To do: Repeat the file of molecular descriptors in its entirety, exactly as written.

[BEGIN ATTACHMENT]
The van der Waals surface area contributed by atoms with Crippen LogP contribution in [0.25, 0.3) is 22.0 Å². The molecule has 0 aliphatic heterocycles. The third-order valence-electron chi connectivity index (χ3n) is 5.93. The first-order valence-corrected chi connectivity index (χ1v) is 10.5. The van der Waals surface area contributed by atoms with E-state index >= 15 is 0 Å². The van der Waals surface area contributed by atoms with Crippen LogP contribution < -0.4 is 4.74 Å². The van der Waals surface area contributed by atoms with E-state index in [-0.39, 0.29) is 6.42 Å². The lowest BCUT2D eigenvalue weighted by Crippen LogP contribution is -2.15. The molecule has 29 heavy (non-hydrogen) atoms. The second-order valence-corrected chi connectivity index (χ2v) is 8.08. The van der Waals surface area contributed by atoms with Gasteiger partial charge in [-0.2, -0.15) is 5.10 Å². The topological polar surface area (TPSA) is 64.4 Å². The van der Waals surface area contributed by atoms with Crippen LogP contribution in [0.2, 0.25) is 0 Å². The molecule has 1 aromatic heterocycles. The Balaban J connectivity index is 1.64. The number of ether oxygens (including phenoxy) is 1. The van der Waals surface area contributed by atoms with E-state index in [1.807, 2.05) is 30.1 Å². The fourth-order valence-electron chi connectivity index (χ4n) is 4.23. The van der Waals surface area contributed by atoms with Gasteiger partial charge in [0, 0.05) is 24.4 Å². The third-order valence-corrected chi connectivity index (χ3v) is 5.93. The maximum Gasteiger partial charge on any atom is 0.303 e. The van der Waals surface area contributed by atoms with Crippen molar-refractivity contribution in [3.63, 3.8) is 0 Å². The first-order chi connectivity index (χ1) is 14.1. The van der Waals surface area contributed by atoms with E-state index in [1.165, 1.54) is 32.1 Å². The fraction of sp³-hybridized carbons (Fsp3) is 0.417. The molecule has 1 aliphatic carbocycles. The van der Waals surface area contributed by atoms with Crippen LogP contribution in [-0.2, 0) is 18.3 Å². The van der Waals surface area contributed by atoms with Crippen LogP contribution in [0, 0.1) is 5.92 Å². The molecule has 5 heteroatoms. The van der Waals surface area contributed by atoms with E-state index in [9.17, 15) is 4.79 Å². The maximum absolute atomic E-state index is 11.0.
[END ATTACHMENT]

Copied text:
The van der Waals surface area contributed by atoms with Crippen LogP contribution in [0.25, 0.3) is 22.0 Å². The molecule has 0 aliphatic heterocycles. The third-order valence-electron chi connectivity index (χ3n) is 5.93. The first-order valence-corrected chi connectivity index (χ1v) is 10.5. The van der Waals surface area contributed by atoms with E-state index >= 15 is 0 Å². The van der Waals surface area contributed by atoms with Crippen LogP contribution < -0.4 is 4.74 Å². The van der Waals surface area contributed by atoms with E-state index in [-0.39, 0.29) is 6.42 Å². The lowest BCUT2D eigenvalue weighted by Crippen LogP contribution is -2.15. The molecule has 29 heavy (non-hydrogen) atoms. The second-order valence-corrected chi connectivity index (χ2v) is 8.08. The van der Waals surface area contributed by atoms with Gasteiger partial charge in [-0.2, -0.15) is 5.10 Å². The topological polar surface area (TPSA) is 64.4 Å². The van der Waals surface area contributed by atoms with Crippen LogP contribution in [0.2, 0.25) is 0 Å². The molecule has 1 aromatic heterocycles. The Balaban J connectivity index is 1.64. The number of ether oxygens (including phenoxy) is 1. The van der Waals surface area contributed by atoms with E-state index in [1.807, 2.05) is 30.1 Å². The fourth-order valence-electron chi connectivity index (χ4n) is 4.23. The van der Waals surface area contributed by atoms with Gasteiger partial charge in [0, 0.05) is 24.4 Å². The third-order valence-corrected chi connectivity index (χ3v) is 5.93. The maximum Gasteiger partial charge on any atom is 0.303 e. The van der Waals surface area contributed by atoms with Crippen molar-refractivity contribution in [3.63, 3.8) is 0 Å². The first-order chi connectivity index (χ1) is 14.1. The van der Waals surface area contributed by atoms with E-state index in [1.165, 1.54) is 32.1 Å². The fraction of sp³-hybridized carbons (Fsp3) is 0.417. The molecule has 1 aliphatic carbocycles. The van der Waals surface area contributed by atoms with Crippen LogP contribution in [-0.2, 0) is 18.3 Å². The van der Waals surface area contributed by atoms with Crippen LogP contribution in [0, 0.1) is 5.92 Å². The molecule has 5 heteroatoms. The van der Waals surface area contributed by atoms with E-state index in [9.17, 15) is 4.79 Å². The maximum absolute atomic E-state index is 11.0.